A walk in Wales #2

Continued fromĀ http://www.hillandatree.com/thoughts/a-walk-in-wales-1

We follow the path for some distance until we reach the opening of a tunnel into the hillside. Recognising this is not a good idea, we turn back for some distance before standing on the hill. We have to admit we have no real idea where we are.

M checks the guidebook. ‘I think we should try that path down there,’ he says. ‘The book mentions a fence and a stile.’

I mutter something about guidebooks that think that fences and stiles are useful distinguishing landmarks in the middle of rural Wales, and set off after M.

At the stile, we check my iPhone and consult the book again. ‘I think we are a couple of miles further east than we should be,’ I say. ‘The guide book is no good now. But I don’t have a detailed enough map on the phone to know where to go. All I know is that we need to be heading north, and this path is heading east. What do you think?’

We stare at the fence that runs due north, but can see no track or path. ‘Nah,’ we both say. ‘Better to stick to the path.’

We follow the path around the hill in a huge semi circle, eventually meeting the fence again, with another stile. ‘Ha!’ M says. ‘We could have followed it after all. Be careful by this stile – the ground is a bit boggy!’

Too late: I’ve sunk into it to mid calf depth and have to clamber out.

We reach the brow of a hill and realise we’re looking down over a valley.

‘Brilliant!’ says M. ‘I can see roads. We just need to get down to them.’

‘I wonder which one is the A470?’ M says. That’s the one we need.’

We stare at the roads for some time. There is not a single car. I check the iPhone again. ‘It’s the wrong valley. The A470 is in the valley that must be on the other side of that hill.’

We both stare up at the hill looming over us. ‘There must be a way of getting round it at this level,’ M says. Let’s go down to that fence and follow it round.’

We make our way down the slope, which is proving to be very boggy. M decides we’d be better off to get right down by the barbed fence, under the over hanging trees. This proves to be the slippiest part yet (more swearing from me) and although M decides it must be a real path because he finds a sweet wrapper (M&S Percy Pigs, to be precise), we soon meet a dead end.

To be fair, it may not have been a real dead end but it would involve scrambling over very steep, wet rocks and probably remembering the tears and snot from earlier he decides we should go back up, go over the barbed wire fence and straight down the hill, picking up one of the roads and following it due north to Dolwydellan.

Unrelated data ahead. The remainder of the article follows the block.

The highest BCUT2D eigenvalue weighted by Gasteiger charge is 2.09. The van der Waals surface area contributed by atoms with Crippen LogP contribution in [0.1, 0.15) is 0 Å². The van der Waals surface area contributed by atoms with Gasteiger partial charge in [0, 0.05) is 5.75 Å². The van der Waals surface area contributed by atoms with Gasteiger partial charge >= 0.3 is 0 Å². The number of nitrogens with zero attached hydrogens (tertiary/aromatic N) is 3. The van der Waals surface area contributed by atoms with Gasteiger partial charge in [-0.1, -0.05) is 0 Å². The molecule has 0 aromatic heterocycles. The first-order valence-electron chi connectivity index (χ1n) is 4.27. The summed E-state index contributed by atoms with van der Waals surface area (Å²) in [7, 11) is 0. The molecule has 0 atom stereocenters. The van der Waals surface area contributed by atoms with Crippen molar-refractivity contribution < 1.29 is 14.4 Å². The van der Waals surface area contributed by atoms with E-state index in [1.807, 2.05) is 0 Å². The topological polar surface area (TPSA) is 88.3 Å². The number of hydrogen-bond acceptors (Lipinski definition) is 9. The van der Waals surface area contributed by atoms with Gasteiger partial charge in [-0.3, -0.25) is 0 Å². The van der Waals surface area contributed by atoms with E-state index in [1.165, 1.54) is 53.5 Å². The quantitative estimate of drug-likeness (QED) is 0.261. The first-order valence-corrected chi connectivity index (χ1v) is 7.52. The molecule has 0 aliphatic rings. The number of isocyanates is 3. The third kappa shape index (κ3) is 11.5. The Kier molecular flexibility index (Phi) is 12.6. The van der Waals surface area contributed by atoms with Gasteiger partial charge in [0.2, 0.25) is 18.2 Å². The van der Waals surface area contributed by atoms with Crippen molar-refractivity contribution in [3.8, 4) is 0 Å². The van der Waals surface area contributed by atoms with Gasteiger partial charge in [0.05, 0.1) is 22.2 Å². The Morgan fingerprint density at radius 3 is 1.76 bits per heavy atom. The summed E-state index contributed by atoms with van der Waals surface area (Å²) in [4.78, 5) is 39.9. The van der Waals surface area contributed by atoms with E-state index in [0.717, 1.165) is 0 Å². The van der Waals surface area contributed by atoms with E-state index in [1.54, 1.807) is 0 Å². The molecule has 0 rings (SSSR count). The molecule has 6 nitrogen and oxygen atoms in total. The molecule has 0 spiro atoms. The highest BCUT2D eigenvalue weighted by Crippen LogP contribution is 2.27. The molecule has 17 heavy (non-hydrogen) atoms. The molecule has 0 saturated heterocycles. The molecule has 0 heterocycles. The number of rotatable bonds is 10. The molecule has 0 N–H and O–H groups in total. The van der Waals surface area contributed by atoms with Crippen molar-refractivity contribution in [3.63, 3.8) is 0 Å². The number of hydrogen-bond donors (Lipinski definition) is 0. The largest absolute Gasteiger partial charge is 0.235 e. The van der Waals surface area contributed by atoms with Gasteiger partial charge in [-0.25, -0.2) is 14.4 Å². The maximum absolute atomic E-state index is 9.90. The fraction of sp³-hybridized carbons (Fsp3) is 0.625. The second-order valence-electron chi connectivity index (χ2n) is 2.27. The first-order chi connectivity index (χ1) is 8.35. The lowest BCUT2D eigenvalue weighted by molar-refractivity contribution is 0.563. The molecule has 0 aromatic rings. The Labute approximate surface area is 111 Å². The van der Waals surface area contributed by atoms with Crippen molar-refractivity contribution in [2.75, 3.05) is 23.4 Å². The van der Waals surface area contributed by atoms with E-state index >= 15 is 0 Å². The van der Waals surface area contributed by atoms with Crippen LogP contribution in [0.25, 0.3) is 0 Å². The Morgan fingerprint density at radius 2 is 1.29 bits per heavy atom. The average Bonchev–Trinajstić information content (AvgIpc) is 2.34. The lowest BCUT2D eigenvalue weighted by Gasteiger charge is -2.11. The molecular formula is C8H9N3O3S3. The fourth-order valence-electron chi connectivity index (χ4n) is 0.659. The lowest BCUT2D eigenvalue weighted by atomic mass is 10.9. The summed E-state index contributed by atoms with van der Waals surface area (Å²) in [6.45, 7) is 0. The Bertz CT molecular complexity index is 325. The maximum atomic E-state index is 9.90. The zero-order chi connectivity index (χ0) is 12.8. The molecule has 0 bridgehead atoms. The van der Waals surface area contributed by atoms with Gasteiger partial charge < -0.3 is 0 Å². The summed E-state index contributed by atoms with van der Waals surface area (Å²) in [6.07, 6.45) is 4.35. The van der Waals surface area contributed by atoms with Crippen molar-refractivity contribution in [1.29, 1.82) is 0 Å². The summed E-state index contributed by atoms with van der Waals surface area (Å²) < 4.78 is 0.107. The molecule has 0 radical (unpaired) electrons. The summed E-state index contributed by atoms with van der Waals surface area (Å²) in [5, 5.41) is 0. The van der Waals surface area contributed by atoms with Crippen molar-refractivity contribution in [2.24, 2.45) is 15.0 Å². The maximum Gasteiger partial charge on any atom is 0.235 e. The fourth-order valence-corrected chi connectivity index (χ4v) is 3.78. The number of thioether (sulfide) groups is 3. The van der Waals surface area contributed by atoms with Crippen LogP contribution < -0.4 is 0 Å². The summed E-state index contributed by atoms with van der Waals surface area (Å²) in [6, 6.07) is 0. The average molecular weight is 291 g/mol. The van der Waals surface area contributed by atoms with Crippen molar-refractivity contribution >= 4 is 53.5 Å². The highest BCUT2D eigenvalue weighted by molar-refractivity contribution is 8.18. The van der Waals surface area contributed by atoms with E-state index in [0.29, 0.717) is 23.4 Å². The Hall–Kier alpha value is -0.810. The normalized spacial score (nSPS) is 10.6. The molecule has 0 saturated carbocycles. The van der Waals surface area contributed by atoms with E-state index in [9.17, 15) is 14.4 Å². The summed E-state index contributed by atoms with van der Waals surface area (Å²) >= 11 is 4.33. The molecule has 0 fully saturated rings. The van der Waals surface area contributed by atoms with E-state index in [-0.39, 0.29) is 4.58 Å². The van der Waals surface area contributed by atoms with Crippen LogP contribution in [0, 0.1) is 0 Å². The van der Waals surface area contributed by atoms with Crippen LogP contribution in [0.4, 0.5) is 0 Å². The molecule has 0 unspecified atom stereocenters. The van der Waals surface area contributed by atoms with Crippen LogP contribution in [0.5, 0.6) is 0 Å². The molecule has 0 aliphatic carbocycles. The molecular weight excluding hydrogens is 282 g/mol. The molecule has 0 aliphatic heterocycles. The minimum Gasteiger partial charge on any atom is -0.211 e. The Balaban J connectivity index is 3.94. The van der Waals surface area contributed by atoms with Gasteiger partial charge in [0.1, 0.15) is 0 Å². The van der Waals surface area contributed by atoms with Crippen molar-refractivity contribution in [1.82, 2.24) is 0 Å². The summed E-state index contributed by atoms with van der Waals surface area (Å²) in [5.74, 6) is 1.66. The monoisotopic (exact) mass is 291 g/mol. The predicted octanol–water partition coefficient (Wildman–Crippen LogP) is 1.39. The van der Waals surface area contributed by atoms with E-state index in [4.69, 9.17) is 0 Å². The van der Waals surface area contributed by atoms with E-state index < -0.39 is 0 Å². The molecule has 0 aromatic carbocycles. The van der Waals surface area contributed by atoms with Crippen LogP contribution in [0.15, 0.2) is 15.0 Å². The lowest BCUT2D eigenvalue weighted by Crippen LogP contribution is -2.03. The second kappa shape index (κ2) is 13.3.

‘Erm, isn’t a barbed wire fence there for a reason?’ I say.

‘Have you got any better ideas?’ M says. ‘And look, that bit of fence up there isn’t barbed. It must be ok to cross it!’

I emerge from the trees totally covered in midges, though whether they truly want to be on me or are just stuck in my sweat I’m not sure.

We cross the non barbed bit of fence using an old branch as a stile (much shouting and swearing from me) and stare at the slope in front of us. ‘Are you sure we can get down this way?’ I say, jumping as a small frog sits momentarily on my toe.’

‘The trees have been cleared,’ says M. ‘Someone must have physically stood here to do that. So I’m sure we can get down this way.’

Marveling at his (quite reasonable, for a change) logic, I follow him down a very steep and very challenging section until finally – FINALLY – we reach a trackway that’s clearly been made by a vehicle. (I’ve cut this bit down because nothing interesting happened other than me falling down a couple of holes and telling M I’d be finding a good divorce lawyer if I ever reached civilisation, but suffice to say it was bloody hard work!)

With our feet on solid ground, rejoicing ensued – and we finish the Jaffa Cakes and water whilst observing passing frogs.

We set off, following the path downhill in the logical NW direction to discover… a dead end. A total dead end with a turning circle surrounded by trees.

We check the phone, debate the sense in turning back to follow a path that goes UP the hill in the WRONG direction, then shrug and follow it, reasoning that a vehicle track must lead somewhere.

By this time I’m asking M how many daylight hours we have left (many, apparently, unless the mist comes down).

To our utter joy (and amazement, given our day so far) the route made several sharp bends in the right direction and headed down the hill. Even more amazingly, the iPhone Sat Nav app suddenly recognised this route as a proper road and started giving us directions. Only three miles to go. We’d now been walking for 4.5 hours.

The rest of the route was easy (despite M being convinced we’d suddenly find the A470) and we happily followed roads and paths down the hill.

We finally arrived at the bottom and look back at the previous small section of our walk.

And then we go to the spa shop and buy vodka.

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